proc (c) options operator, arrow; 1/erfi(c) end proc

 

proc (x, c) options operator, arrow; exp(-x^2-(1/2)*erfi(x)^2*E(c)^2) end proc

 

``

 

proc (c) options operator, arrow; proc (x) options operator, arrow; g(x, c) end proc end proc

 

proc (c) options operator, arrow; proc (x) options operator, arrow; evalf[15](g(x, c)) end proc end proc

 

``

 

proc (alpha, b) options operator, arrow; 2*sqrt(2)*alpha*E(sqrt((1/2)*alpha)*b)*(Int((h(sqrt((1/2)*alpha)*b))(x), x = 0 .. infinity))/Pi end proc

 

proc (alpha, b) options operator, arrow; 2*sqrt(2)*alpha*E(sqrt((1/2)*alpha)*b)*(Int(hNum(sqrt((1/2)*alpha)*b), 0 .. infinity, method = _d01amc))/Pi end proc

(2)

# One can show that F equals the original task using the change
# sqrt(2)*sqrt(-alpha)*t/2 = I*x
# erfi is a real valued function (convert to an integral)

 

# after a first call for a 'warm up' the function P is ~ 20% slower than acer's direct version
forget(evalf):
CodeTools:-Usage(
  evalf(P(0.1, 0.1))
);
 

memory used=9.70MiB, alloc change=0 bytes, cpu time=124.00ms, real time=122.00ms, gc time=0ns

 

0.999002158629825e-1

(3)

 

'F(a,b)= a*F(1, sqrt(a)*b)', 'F(a,b)= 1/b^2*F(a*b^2,1)';
map(is, [%]) assuming 0<b: op(%);

F(a, b) = a*F(1, sqrt(a)*b), F(a, b) = F(a*b^2, 1)/b^2

 

true, true

(4)


# That identity means that F originates from an univariate function:
# Let f(x) be given. Then define Phi(x,y) := f(x*y^2)/y^2 and f(x) = Phi(x,1)

 

plot(x -> P(x,1), 0 .. 20, numpoints=6, smartview=false);

 

# with some hand waving one sees: F(0,1) =, F(+oo, 1) = 0

 

#a0, b0:= 0.1, 0.2; # example
#['P(a0, b0) = a0*P(1, sqrt(a0)*b0)', 'P(a0, b0) = P(b0^2*a0, 1)/b0^2']; evalf(%);

 


 

Download MP_237170_avoid_overflow.mw

It depends on the user how Excel displays numbers in the GUI, especially for double precision floats. Note that this is only for  the display, not the number itself, internally the number does not change.

Also note that Excel (always) uses 15 decimals - using a "longer" display will be just be filled by trailing zeros. Also note that Excel internally may use more 'decimals' but does not allow direct access.

Note that there may be different presentations in Base 10 = decimal notation for the same Base-2 number = IEEE 754

Moreover Excel is not IEEE compliant.

This holds for the GUI, but also for Visual Basic code.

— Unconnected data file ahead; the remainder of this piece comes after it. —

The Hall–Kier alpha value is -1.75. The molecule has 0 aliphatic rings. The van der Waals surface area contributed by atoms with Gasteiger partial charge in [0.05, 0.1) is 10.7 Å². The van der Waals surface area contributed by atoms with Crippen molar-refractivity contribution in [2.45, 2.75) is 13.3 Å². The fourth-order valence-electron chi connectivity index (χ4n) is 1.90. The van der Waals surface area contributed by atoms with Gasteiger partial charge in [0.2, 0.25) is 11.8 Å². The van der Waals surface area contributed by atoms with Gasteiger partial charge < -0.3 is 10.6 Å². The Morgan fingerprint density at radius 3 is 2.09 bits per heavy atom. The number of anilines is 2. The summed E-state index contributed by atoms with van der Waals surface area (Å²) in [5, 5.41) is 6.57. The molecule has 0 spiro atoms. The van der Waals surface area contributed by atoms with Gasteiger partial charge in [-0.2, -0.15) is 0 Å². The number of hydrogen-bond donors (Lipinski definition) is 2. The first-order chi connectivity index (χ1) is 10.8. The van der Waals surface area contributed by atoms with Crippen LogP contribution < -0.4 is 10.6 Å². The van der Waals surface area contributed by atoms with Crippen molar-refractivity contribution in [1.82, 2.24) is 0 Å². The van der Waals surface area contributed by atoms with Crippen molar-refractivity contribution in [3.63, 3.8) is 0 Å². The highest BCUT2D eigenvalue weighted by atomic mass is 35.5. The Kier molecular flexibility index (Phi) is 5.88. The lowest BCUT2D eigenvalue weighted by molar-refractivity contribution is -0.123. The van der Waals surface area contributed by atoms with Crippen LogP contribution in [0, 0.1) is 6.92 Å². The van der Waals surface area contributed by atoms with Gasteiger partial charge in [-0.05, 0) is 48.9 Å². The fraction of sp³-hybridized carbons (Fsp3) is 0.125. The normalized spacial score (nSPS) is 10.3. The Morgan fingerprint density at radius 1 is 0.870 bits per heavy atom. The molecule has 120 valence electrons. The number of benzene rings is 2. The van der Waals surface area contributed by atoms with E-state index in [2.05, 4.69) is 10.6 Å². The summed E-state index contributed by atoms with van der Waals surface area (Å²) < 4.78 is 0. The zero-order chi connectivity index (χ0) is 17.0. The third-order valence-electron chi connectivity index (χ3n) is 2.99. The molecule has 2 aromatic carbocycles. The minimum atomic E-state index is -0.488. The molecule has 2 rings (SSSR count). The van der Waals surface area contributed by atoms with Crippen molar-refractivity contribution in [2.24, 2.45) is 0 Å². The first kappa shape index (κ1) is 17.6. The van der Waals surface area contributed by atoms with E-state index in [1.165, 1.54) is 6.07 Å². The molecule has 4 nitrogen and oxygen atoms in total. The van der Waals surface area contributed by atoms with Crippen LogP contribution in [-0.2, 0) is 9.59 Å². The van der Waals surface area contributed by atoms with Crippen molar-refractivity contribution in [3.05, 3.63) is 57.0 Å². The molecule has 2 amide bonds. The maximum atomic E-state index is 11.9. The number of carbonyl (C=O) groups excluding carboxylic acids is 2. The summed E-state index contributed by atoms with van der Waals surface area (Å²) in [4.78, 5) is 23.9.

There is no way for a "formal result": essentially you have 2 equations which are like sums of polynom(A,B)*log(involving A,B).

You may try fsolve(..., complex). This may give 1 pair (A,B). However your system of intersecting (non-algebaic) curves may have many such points.

Here is the polynomial approach given in Higham's book "Functions of Matrices - Theory and Computation".

For the given matrices it is quite simple to use:

# https://www.mapleprimes.com/questions/236323-Why-Is-The-Performance-Of-LinearAlgebraMatrixPower

restart; #Digits:=15;
kernelopts(version); # Maple 2023.1
with(LinearAlgebra):

`Maple 2023.1, X86 64 WINDOWS, Jul 07 2023, Build ID 1723669`

(1)

 

Find the "square root" of the matrices given below. This is a done using a polynomial approach given in Higham, Functions of Matrices - Theory and Computation (2008), Section 1.2.2. Polynomial Interpolation. It turns out that for these matrices M it is quite "simple" to compute f(M).

 

f:=t -> sqrt(t);

proc (t) options operator, arrow; sqrt(t) end proc

(2)

Matrix data

   

 

theMatrices:='[M1, M2, M3, M4]';
`Dimensions` = map('q -> Dimensions(q)[1]', theMatrices);
`Eigenvalues` = map('q -> convert(Eigenvalues(q), set)', theMatrices);

[M1, M2, M3, M4]

 

LinearAlgebra:-Dimensions = [155, 85, 85, 36]

 

LinearAlgebra:-Eigenvalues = [{0, 3}, {0, 28}, {0, 20, 100, 252}, {0, 24, 29-181^(1/2), 29+181^(1/2)}]

(3)

 

The matrices are medium sized but have very few different eigenvalues. Compute the minimal polynomials for the matrices

 

"MinimalPolynomial";
map('q -> MinimalPolynomial(q,x)', theMatrices): factor(%): map(evala@AFactor, %): # does not factor over Rationals ...  
minPols:=convert(%, radical); #map(degree,%,x);

"MinimalPolynomial"

 

[x*(x-3), x*(x-28), x*(x-100)*(x-20)*(x-252), (x-29+181^(1/2))*(x-29-181^(1/2))*x*(x-24)]

(4)

 

The minimal polynomials are very simple: linear factors with multiplicity = 1 (BTW: that means that the blocks of the Jordan Normal Form are of size at most 1 or in less educated words: the matrices are diagonalizable).

Then it is easy to find a polynomial p such that p(M) = f(M) following the approach given in Higham's book.

 

As an example take the 3rd matrix:

 

Example:=3;

3

(5)

M:='theMatrices'[Example];
EV:=Eigenvalues(M): EV:=convert(%, set);
m:=minPols[Example];
deg:=degree(m,x):

theMatrices[3]